TECH : Gallium – The Rare Metal That Melts in Your Hand and Attacks Other Metals

Remember those liquid metal Terminators from the Arnold Schwarzenegger movies? What if I told you that kind of material isn’t just the fruit of someone’s sci-fi imagination, but a real metal? It’s called Gallium and it has some pretty cool properties.

So what makes gallium so special? Well, first of all, the brittle metal has a melting point of just 29.76°C (85.57 °F), so if you hold it in your hand long enough it will become liquid.

That alone is pretty cool, but this rare metal has a few other amazing
properties. For example, it “attacks” other metals, like aluminum.

Just a drop of liquid gallium weakens the structure of a Coke can to the point where it can be pierced with the slight press of the thumb.

Gallium infiltrates the aluminum
structure, compromising its integrity and making the can feel like tin foil instead of metal.

Another interesting experiment involving gallium is called the “beating heart”, in which the amazing element is made to look like an alien life form.

When submerged in sulfuric acid
and a dichromate solution, gallium looks like an organic beating heart, due to the gallium sulfate which increases surface tension.

The existence of gallium was predicted by Dmitri Mendeleev, father of the Periodic Table of Elements, in 1871. Although it hadn’t yet been discovered, the Russian chemist also accurately predicted some of its key properties, like the density and low melting point.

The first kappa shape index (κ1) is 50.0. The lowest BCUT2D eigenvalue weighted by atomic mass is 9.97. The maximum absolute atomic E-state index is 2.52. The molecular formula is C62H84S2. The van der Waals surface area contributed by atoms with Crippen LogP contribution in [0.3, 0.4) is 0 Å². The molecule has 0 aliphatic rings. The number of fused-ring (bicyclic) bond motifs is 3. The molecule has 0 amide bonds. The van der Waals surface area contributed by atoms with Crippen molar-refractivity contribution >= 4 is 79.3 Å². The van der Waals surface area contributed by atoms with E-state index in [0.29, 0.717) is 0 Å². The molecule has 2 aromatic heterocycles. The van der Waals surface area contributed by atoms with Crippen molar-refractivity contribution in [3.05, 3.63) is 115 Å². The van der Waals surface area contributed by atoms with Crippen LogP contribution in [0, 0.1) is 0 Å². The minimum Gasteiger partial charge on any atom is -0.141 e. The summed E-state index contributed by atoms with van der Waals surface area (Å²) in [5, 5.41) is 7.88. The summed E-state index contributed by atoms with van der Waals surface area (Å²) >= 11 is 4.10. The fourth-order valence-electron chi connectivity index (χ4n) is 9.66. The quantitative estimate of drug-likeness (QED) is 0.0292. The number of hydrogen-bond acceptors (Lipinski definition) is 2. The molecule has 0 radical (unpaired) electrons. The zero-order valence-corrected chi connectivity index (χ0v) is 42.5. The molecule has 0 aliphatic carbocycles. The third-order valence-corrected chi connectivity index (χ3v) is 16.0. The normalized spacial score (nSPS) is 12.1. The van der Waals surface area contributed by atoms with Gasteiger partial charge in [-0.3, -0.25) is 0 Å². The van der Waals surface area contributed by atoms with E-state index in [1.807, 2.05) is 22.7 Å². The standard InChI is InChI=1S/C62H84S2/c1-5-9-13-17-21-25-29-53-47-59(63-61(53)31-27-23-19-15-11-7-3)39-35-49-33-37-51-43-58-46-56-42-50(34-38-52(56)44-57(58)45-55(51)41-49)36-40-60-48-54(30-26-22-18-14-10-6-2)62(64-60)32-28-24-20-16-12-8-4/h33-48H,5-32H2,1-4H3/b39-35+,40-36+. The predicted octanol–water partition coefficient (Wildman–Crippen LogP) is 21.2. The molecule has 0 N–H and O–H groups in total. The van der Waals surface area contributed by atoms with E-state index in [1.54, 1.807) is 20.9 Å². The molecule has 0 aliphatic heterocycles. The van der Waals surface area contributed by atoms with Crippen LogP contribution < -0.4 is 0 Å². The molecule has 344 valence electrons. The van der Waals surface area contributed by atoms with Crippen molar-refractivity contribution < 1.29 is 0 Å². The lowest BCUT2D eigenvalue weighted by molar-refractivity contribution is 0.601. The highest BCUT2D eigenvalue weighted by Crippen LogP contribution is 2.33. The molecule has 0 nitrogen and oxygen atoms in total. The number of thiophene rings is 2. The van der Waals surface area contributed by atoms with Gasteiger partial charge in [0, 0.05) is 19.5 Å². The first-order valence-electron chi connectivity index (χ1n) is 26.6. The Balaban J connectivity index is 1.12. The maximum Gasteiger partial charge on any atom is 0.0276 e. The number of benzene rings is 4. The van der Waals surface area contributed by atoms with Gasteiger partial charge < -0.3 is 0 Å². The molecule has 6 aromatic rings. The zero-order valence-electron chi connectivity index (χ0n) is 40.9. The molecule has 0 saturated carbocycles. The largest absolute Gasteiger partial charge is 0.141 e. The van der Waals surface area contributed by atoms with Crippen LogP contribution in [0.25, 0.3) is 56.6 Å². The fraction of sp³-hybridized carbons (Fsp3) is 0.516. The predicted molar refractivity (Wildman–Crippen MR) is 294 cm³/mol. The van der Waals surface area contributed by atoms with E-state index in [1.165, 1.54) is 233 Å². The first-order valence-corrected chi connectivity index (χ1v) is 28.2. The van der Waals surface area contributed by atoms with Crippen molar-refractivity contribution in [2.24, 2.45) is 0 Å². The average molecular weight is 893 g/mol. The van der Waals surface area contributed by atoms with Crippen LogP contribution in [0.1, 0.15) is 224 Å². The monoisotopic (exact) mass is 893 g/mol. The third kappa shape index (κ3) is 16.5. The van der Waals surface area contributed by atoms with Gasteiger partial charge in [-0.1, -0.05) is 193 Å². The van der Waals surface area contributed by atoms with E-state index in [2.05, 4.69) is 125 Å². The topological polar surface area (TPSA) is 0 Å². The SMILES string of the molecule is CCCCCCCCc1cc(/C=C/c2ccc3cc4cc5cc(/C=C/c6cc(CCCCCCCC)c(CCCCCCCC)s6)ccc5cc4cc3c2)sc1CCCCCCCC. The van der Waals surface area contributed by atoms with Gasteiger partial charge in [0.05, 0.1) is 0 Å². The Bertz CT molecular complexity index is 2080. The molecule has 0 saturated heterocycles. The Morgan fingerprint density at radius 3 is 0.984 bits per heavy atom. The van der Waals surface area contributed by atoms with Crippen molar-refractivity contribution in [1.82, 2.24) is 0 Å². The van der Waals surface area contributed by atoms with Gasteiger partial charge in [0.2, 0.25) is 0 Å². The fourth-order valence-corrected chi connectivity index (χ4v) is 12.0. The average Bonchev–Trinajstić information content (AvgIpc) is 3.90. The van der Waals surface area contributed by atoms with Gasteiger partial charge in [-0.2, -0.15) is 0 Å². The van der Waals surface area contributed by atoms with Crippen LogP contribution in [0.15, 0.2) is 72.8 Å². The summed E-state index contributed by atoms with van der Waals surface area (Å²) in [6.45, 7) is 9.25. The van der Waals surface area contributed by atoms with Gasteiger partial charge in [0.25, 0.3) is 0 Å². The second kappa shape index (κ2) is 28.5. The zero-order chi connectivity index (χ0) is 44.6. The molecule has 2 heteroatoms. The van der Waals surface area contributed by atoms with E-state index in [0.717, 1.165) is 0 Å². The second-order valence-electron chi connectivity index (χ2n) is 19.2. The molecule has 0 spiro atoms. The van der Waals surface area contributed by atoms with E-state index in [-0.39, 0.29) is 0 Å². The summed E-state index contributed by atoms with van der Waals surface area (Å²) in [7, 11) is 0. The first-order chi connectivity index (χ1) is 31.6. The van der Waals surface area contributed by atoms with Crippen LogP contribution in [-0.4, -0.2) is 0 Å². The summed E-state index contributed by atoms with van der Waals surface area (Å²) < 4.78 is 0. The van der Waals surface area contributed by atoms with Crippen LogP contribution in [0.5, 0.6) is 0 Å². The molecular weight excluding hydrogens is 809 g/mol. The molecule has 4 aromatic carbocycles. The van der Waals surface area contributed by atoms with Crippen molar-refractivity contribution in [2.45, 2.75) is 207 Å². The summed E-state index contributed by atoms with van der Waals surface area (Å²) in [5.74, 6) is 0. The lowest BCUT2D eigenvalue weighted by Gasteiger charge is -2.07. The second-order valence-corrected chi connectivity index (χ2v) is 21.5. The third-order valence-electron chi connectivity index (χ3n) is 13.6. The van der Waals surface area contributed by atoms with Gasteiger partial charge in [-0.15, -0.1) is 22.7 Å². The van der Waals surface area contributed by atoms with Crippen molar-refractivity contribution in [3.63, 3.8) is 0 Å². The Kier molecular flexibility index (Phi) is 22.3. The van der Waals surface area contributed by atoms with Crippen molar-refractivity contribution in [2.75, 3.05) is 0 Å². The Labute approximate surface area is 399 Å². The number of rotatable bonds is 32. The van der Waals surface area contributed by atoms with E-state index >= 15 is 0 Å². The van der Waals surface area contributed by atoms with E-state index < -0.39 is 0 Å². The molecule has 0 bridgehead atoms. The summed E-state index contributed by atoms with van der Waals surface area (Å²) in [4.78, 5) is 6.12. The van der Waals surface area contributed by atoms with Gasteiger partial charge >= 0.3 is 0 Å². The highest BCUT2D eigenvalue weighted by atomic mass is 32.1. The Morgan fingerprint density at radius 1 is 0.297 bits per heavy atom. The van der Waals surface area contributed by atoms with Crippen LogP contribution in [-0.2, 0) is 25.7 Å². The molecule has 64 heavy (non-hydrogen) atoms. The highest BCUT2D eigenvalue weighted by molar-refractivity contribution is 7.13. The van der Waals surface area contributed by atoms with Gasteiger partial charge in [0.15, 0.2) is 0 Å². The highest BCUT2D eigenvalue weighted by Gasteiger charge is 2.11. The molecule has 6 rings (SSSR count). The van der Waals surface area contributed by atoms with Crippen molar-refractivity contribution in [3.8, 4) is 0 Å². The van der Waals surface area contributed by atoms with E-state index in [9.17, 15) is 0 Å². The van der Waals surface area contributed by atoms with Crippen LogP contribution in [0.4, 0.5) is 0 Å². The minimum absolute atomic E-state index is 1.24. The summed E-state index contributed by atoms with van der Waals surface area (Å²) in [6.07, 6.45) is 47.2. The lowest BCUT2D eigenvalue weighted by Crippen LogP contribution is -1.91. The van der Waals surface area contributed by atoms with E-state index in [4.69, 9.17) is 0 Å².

But it was French chemist Paul Emile Lecoq de Boisbaudran who actually discovered the rare element in 1875, while examining a sphalerite sample.

From that point on, it was used in high- temperature thermometric applications, and in the preparation of alloys with special properties of stability and ease of melting.

Today, gallium is mainly used in the semiconductor industry, and can be found in many of the gadgets and appliances we use every day.

Free form gallium doesn’t exist in
nature, but it is extracted as a trace component in bauxite and to a small extent from sphalerite.
The United States Geological Survey estimates gallium reserves to exceed 1 million, and you can even find it for sale online, if you want to stage your own experiments.

You should be careful with
it though, because while metallic gallium is believed to be non-toxic the data is currently inconclusive, and some sources claim prolonged exposure can cause skin conditions like dermatitis.

Injected in high amounts it has also
resulted in renal toxicity in animals.

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